The famous cement truck from Cumberland Ready Mix makes it down the parade route along First Avenue during the 26th annual Festival of Lights Light Up celebration Thursday

The famous cement truck from Cumberland Ready Mix makes it down the parade route along First Avenue during the 26th annual Festival of Lights Light Up celebration Thursday

Light Up 2013 attracts one of the biggest crowds

An estimated 22,000 to 23,000 people took in the Ladysmith Festival of Lights Light Up, and the parade was the biggest yet.

The 26th annual Ladysmith Festival of Lights Light Up celebration is being hailed as a huge success, with reports of one of the biggest crowds and of the biggest parade.

“We had perfect weather, large crowds and no accidents,” said Cliff Fisher, president of the Festival of Lights Society. “It was really neat. I’m so proud of it.”

Fisher says the Ladysmith RCMP has estimated that between 22,000 and 23,000 people converged on First Avenue to take in the Light Up festivities this year.

“That’s one of the largest crowds I’ve seen in my eight years being involved,” he said.

With a crowd that large, Fisher says they always have parking issues because they don’t have enough volunteers to control parking, but they had a lot of help from members of Ladysmith Fire/Rescue, who volunteered to control parking along Second Avenue.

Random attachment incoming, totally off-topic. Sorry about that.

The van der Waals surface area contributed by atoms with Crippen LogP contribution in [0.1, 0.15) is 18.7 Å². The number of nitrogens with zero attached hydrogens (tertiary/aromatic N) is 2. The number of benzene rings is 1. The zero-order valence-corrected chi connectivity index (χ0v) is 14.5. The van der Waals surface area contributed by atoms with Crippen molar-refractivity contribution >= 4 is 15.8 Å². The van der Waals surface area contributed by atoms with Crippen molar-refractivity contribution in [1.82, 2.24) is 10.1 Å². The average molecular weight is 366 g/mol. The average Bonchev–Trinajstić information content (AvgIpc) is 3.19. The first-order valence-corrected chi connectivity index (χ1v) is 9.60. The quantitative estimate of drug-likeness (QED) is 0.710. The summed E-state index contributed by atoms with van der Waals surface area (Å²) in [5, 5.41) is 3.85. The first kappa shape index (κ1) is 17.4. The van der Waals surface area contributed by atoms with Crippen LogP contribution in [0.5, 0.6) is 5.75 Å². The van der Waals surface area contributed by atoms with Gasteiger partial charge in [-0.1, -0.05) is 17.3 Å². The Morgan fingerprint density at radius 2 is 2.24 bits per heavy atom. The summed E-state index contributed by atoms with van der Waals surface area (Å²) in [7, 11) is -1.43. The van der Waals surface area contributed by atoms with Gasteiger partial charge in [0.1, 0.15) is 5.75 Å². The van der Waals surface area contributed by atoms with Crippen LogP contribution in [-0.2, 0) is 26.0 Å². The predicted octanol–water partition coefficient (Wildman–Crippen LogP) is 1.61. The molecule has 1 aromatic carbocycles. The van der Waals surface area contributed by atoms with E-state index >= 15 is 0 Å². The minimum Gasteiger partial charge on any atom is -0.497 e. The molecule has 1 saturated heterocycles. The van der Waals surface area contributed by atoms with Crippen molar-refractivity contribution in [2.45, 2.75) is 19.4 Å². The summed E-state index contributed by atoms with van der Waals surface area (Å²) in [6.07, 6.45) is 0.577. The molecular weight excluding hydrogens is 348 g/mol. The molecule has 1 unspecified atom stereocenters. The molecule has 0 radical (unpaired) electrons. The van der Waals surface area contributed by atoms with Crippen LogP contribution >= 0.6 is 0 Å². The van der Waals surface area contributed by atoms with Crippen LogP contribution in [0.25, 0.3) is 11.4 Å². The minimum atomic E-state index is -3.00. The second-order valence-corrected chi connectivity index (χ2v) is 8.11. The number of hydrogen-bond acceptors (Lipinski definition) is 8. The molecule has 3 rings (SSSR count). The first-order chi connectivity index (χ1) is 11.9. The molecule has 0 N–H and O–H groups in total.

Fisher noticed a lot more participation from the Ladysmith RCMP and Auxiliary Constables this year, and he feels that contributed to a “very well-behaved crowd.” He expressed gratitude to all the volunteers who helped control crowds and keep everyone safe.

“I thought it went really well,” he said.

Fisher was impressed by this year’s fireworks display, sponsored by Ladysmith and District Credit Union.

“The fireworks were spectacular — they always are, but when you have no wind and a clear night, wow,” he said. “Ron Burrows sure puts on a fantastic show.”

This year’s craft fair at Aggie Hall is being considered a success, and vendors are already asking to get on the list for next year’s fair.

“There were more people in there earlier, and they were buying,” said Fisher. “Lots of crafters are very happy.”

This year, Skellig performed for the first time as the downtown entertainment, and Fisher thought they did a great job of engaging the crowd.

This year’s Kinsmen Parade was the biggest one yet, according to Kinsmen member Duck Paterson.

There were 65 entries in this year’s parade along First Avenue, and participants put a lot of work into their floats.

“Some of the floats were just absolutely amazing,” said Paterson, who agrees with Fisher that this year probably attracted one of the biggest crowds. “The cement truck added more stuff this year. It was a good show.”

Fisher was impressed with the quality of the floats, and also with the behaviour of the children watching from the sidelines.

“I walked up and down often, and I didn’t see anything but smiles on kids’ faces and lots of food going into their mouths, lots of popcorn,” he said. “When Santa Claus flipped the switch to turn on the lights, no kid was not watching.”